Since studying genealogy of my Swedish immigrant family I have encountered more interest and chatter about US immigrant name change stories occurring at Ellis Island than most any other topic.
My 2020 book, My Maja A Grandson’s Tribute explores my journey to track my relatives coming from Sweden through Ellis Island eventually landing in Chicago. I encountered a name change mystery that eventually got resolved through some research sleuthing.
I have my own genealogy detective story to share surrounding a name change to add to the voluminous libraries of facts, fantasies, and legends. My Grandma Maja’s story of leaving Sollefteå Sweden in 1922 connects to yet another immigrant name change mystery solved.
First, some “authoritative experts” address the topic of name changes originating at Ellis Island immigrant reception station and beyond. From a quote from a Smithsonian Magazine authority:
Correcting Name Discrepancies at Ellis
Names Came From Ship Records
John Colletta, in his book They Came in Ships, describes the immigration process at Ellis Island in more detail: The Inspector [in the immigration receiving center] had in has hands a written record of the immigrant he was inspecting and, asking the same questions over again, could compare the oral statements with it. The inspectors therefore, read the names already written down on the lists, and they had at their service a large staff of translators who worked along side them in the Great Hall of the Ellis Island facility.
My Maja Swedish Family Story of Name Change but,—NOT at Ellis Island
When my grandma Maja’s Uncle came by ship from Gothenburg Sweden to New York’s Ellis Island his name was Albert Källgren.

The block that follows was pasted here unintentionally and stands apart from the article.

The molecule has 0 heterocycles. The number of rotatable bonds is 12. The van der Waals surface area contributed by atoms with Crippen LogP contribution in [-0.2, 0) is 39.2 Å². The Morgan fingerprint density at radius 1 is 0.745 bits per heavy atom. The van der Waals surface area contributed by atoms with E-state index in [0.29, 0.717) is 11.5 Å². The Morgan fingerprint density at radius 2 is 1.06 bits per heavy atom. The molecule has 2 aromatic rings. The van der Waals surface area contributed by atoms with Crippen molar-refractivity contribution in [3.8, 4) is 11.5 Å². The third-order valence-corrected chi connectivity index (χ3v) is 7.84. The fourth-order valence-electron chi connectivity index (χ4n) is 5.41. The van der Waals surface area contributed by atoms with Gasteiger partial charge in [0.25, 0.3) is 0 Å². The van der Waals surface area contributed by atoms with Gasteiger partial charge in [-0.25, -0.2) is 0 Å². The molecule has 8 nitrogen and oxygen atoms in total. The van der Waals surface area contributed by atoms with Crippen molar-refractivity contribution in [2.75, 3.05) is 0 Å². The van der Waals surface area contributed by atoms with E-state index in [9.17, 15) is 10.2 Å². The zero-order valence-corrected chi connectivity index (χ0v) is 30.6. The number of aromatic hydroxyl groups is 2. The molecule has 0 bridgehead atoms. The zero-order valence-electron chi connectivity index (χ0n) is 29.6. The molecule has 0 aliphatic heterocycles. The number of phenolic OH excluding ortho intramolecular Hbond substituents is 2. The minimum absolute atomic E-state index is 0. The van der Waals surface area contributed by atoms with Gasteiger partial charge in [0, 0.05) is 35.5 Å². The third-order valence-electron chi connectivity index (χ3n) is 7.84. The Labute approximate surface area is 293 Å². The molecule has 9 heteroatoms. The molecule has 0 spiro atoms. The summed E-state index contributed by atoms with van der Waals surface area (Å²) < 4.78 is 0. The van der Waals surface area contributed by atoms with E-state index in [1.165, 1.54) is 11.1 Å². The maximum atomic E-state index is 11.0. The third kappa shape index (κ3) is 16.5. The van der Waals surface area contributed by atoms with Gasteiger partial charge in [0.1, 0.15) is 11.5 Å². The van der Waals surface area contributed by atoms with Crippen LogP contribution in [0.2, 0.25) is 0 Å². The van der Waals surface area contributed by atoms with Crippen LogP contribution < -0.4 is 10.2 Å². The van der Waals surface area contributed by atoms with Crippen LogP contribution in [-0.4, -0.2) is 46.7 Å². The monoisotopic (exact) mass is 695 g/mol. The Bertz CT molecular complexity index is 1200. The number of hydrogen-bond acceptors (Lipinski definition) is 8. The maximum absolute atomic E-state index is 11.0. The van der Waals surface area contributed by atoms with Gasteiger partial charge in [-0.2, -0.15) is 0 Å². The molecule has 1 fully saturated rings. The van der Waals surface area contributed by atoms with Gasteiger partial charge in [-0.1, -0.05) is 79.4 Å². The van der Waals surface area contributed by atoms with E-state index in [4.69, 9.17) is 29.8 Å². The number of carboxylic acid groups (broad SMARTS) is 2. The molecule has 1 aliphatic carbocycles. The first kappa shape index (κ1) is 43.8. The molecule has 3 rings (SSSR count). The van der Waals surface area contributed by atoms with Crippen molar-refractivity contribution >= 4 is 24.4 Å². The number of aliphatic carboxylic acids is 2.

When searching American and Swedish records for details of his life connected to my grandmother, I found that somehow,-his name had been changed to Albert Chalstrom
Thus began a search to solve the mysterious discrepancy.
Name Changing Options?
Authorities say that: “Someone might change their name in order to make it sound more American, to fit in with the local community, or simply because it was good for business. There is at least one instance of a small businessman arriving in the United States from Eastern Europe changing his name, at least his public name, to something that sounded Swedish, because he had settled in a Swedish neighborhood in New York City. Immigrants would sometimes officially record their name change, when naturalizing for instance.”
It took some research on my part, and obtaining help, but at last I found out how Grandma Maja’s paternal Uncle and the man who encouraged her to come to America had a family name different than hers.
Swedish historian and genealogist Prof Lars Lundstrom and American genealogist Ken Seifert worked on this mystery with me attempting to explain why Källgren had changed to Chalstrom.
First of all, “shellgren- (sounds like a sea shell), is the sound pronounced in Swedish for Källgren. One might make the case that in English, The Swedish pronunciation might sound like Charles storm,—At least that was a theory.)
But,-How Did the Name Change Take Place? And, Who Initiated the Change? Why?
Obtaining Historical Documents
Searching American Archives surfaced Albert Chalstrom’s application for an American passport from Chicago to Sweden.
More Careful Detective Work Needed
Application for Passport Document Found with Notes
Misunderstanding of Clerk?
Albert Källgren officially became Albert Chalstrom apparently because of a DOCUMENTED misunderstanding/ mispronunciation/ mishearing.—-that became (somehow) a name that stuck.
The name change remained and the family name discrepancy genealogy mystery solved.
Great fun and a good exercise in genealogy research success.
From my Swedish genealogist expert friend and consultant:
“Both Källgren and Källström were alternativ names used in your family at Källelid in Västergötland. Chalstrom sounds better and more soft in Swedish ears than Chalgren. I think Albert used Källstrom in US but it became Chalstrom in American ears.”